- Wolf proposed or supported 14 tax hike proposals. Twelve were stopped.
- Wolf’s proposals contained 52 individual tax increases.
- If Wolf’s first and most expansive tax proposal had come to fruition, taxpayers would have paid an additional $30 billion over eight years.
- Instead, Wolf passed $663 million in tax increases ($214 per family of four).
Tax Hike Attempt #1
- In his first budget address, Wolf proposed a $4.6 billion tax hike, with a net increase of $1,400 per family of four. This would have been the largest tax hike in Pennsylvania’s history, larger than tax increases proposed by all other 49 governors combined in 2015. Every income group would have paid higher taxes under Wolf’s first plan.
- This proposal was never introduced in the House—where revenue legislation is required to begin. In the Senate, however, Sen. Vince Hughes failed to attract a single cosponsor. When offered as an amendment to another bill in June 2015, this proposal received zero votes in the House.
Tax Hike Attempt #2
- Wolf’s second call for new taxes came in September of 2015. This plan modified his original budget—with a smaller income tax hike, no increase in the sales tax rate, and fewer new items subject to the sales tax—and would have generated $3.2 billion in revenue (just over $1,000 per family of four). Legislative leaders promised Wolf a vote on this plan and gave him time to lobby for votes.
- After realizing there was little support for this plan, the governor transitioned to a third tax hike proposal.
Tax Hike Attempt #3
- To gauge legislative support for tax hikes, Wolf altered his plan to include a personal income tax increase and a natural gas severance tax (on top of the current impact fee tax). This plan would have generated $2.4 billion ($744 per family of four).
- The House held a vote on this proposal in October. It failed by a 73–127 count. That is, 64 percent of the House voted against this tax hike, including all Republicans and nine Democrats.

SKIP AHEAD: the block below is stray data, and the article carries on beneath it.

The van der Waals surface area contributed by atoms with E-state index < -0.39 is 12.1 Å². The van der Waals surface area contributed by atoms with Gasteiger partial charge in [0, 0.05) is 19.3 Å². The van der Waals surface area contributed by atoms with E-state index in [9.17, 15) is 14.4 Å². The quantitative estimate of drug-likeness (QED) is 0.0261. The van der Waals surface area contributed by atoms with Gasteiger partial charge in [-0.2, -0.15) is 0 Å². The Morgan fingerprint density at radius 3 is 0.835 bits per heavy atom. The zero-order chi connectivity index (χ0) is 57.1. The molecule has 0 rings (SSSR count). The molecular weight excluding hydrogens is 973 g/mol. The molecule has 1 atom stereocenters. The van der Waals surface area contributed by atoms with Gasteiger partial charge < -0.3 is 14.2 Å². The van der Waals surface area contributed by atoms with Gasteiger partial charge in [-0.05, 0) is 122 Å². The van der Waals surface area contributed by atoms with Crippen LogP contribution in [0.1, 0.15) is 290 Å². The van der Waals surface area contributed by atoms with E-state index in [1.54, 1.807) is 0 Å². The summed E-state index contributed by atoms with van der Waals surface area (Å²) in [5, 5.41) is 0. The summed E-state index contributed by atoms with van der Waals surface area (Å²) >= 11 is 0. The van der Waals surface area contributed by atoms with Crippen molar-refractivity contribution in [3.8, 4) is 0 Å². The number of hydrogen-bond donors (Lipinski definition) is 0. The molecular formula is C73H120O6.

Tax Hike Attempt #4
- Wolf’s fourth proposed tax hike plan raised the sales tax rate to 7.25 percent—the second highest in the United States—with revenue for property tax reductions. At the same time, the plan redirected gaming revenue from property tax relief to new state spending—about a $600 million net tax increase.
- This plan received little support, with strong opposition from both Democrats and Republicans.
Tax Hike Attempt #5
- While the details were never publicly disclosed, Wolf’s fifth tax hike plan included a combination of imposing the sales tax on currently untaxed goods and services, raising tobacco taxes, raising taxes on banks, and a new fee on businesses just for the right to stay open.
- Like all previous plans, this framework didn’t generate support. Democrats requested more tradeoffs in order to support the sales tax increases—including raising the state minimum wage, which the Independent Fiscal Office estimated would have resulted in 31,000 jobs lost.
Tax Hike Attempt #6
- Wolf offered his sixth tax hike proposal during his 2016 budget address. The plan would have totaled $2.7 billion over a full year, which amounts to $850 per family of four. Roughly half of this increase would have come from raising the personal income tax rate by 11 percent. It also called for a severance tax, expansion of the sales tax, and higher tobacco taxes.
- This proposal also included retroactive tax increases, along with bank shares and insurance premiums taxes. That is, the higher tax rate would have been effective beginning January 1, 2016, and (if passed) residents of the commonwealth would have owed additional taxes on money they had already earned. This tax proposal received no support, even from Wolf’s own party.
Tax Hike Attempt #7 ENACTED
- In July 2016, Wolf allowed a state budget that collected $650 million in new taxes. Although lawmakers evaded broad-based taxes, they expanded the income tax on lottery winnings and approved new taxes on tobacco, e-cigarettes, digital downloads, and bank shares. Harrisburg passed the tax hike with 28 votes in the Senate and 116 votes in the House.